Senior Living’s TikToks turn seniors into social media stars

  • Seniors’ residences use social media to document their hilarious and honest residents
  • Participating in social media trends could be good for seniors’ mental health, experts suggest.
  • Accounts are getting overwhelmingly positive feedback on TikTok, which helps residents feel engaged.

The antidote to the doom you scroll into oblivion?

TikTok for seniors.

Senior accounts on TikTok allow people who live in assisted living facilities to share their knowledge, experience and humor with the world. While it’s unclear how many such accounts exist, the #seniorliving hashtag has been used 103.6 million times and the #seniorlivingcommunity hashtag has been used 8.9 million times.

A popular senior living account is Allegria Senior Living, which is managed by Chana Lachman, regional director of public relations and branding for Allegria.

Lachman works out of Allegria Senior Living’s residence in Ocean Grove, New Jersey, and collaborates with residents to produce and publish daily skits and clips. She attributes the overwhelmingly positive comments on their account to the fact that the residents themselves are unapologetic and genuine.

“They speak without censorship and from their hearts. Everyone [on TikTok] love this reality. They don’t put it on for the camera. It’s very pure,” she told Insider.

Lachman said Allegria residents were initially confused by the idea of ​​posting on TikTok, but eager and excited to learn. Now, after running the account for the past two years, she knows who her superstars are and they’ve approached her about shooting strategy for the next video. (A video featuring volunteer residents has garnered nearly 2 million views.) Lachman believes it boosts their self-esteem and helps them feel connected to each other and the outside world.

“They love reading comments on viral videos,” she said.

A quick look at the overwhelmingly positive comments shows that these accounts may run counter to research that social media can worsen mental health. Many viewers cheer on the residents and laugh with them at their view of the trends. Staff members are also featured, and Lachman says the account even helped with employee morale.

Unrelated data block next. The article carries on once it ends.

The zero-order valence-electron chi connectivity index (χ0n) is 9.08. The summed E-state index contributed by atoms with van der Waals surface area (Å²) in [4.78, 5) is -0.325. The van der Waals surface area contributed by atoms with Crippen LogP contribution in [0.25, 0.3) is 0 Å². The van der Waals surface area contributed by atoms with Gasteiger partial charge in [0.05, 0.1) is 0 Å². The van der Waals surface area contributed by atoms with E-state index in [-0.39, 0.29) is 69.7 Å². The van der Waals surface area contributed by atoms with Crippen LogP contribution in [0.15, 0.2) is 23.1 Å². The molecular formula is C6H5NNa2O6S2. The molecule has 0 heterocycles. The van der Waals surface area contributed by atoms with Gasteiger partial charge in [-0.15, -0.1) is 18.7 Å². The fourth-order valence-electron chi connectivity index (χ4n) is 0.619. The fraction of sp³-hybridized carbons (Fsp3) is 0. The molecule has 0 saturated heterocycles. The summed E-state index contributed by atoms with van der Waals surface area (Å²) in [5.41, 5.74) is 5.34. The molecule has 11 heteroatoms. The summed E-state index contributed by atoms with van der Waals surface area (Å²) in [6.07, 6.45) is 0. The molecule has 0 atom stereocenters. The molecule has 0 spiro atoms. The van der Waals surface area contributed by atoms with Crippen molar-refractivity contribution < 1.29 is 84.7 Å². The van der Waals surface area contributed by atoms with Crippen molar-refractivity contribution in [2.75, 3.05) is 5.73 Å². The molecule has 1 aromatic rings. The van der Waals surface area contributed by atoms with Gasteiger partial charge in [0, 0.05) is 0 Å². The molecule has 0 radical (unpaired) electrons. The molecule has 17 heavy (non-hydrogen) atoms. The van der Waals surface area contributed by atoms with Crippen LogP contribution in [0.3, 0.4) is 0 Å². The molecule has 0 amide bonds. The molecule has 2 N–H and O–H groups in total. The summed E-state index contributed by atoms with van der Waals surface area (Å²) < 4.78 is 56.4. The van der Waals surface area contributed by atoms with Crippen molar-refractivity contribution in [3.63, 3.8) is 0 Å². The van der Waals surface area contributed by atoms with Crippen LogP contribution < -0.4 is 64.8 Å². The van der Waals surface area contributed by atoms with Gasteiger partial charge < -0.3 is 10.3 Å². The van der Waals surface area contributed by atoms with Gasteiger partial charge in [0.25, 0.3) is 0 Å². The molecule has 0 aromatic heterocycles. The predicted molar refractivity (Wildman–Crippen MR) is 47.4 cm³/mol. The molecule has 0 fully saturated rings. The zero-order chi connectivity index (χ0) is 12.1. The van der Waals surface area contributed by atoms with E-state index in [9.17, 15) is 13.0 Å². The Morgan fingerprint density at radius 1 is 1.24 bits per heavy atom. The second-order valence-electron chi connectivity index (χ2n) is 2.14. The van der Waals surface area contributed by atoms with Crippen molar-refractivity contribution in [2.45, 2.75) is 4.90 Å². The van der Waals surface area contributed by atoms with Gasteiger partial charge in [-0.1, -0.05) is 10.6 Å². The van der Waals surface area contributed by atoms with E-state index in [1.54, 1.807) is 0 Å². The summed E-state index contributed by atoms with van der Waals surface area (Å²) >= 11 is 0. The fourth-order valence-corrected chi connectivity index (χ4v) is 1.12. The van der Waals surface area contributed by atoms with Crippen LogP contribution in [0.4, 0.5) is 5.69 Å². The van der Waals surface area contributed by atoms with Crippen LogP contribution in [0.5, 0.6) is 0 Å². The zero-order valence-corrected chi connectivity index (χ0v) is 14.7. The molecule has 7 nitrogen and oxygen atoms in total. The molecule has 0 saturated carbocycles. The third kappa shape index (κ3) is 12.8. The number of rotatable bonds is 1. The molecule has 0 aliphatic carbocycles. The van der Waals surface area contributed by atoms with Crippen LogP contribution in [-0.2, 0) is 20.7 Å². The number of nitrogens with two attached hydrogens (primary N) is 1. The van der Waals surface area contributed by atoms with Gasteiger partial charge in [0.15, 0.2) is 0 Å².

Lachman says she thinks the account helps bridge the gap between residents and younger generations, whether they’re strangers or family members. “I believe it’s fighting against ageism,” she said.

Having hobbies helps older people, but privacy and consent are still key

“There is good research to suggest that social activities, such as a hobby or new activities, seem to be really beneficial for older people,” said Brenna Renn, Ph.D., assistant professor of psychology at the University of Nevada Las Vegas which specializes in behavioral interventions for the elderly. Renn told Insider that developing hobbies — whether it’s puzzles, pottery or posting on TikTok — “can reduce dementia risk, depression risk, and preserve cognitive health.”

She added that staying physically, socially and mentally active as you age can protect or prevent decline – and staying active on social media could potentially help.

However, Renn said privacy can be a concern when talking about older people posting on social platforms — and consent is crucial.

“You need residents to really understand how their image can be used and disseminated on the internet,” she said.

Renn added that there has not yet been enough scientific research to prove that social media has a positive effect on older adults. “We don’t really know from a research perspective whether social media has beneficial effects on older adults or is detrimental,” she said. She stressed that research is needed to understand the potential consequences and whether the perceived benefits hold for all groups of older adults.

But Lachman only sees the positive. “We’re on the good side of TikTok,” she said. “We get to spread the love.”

Helen J. Jimenez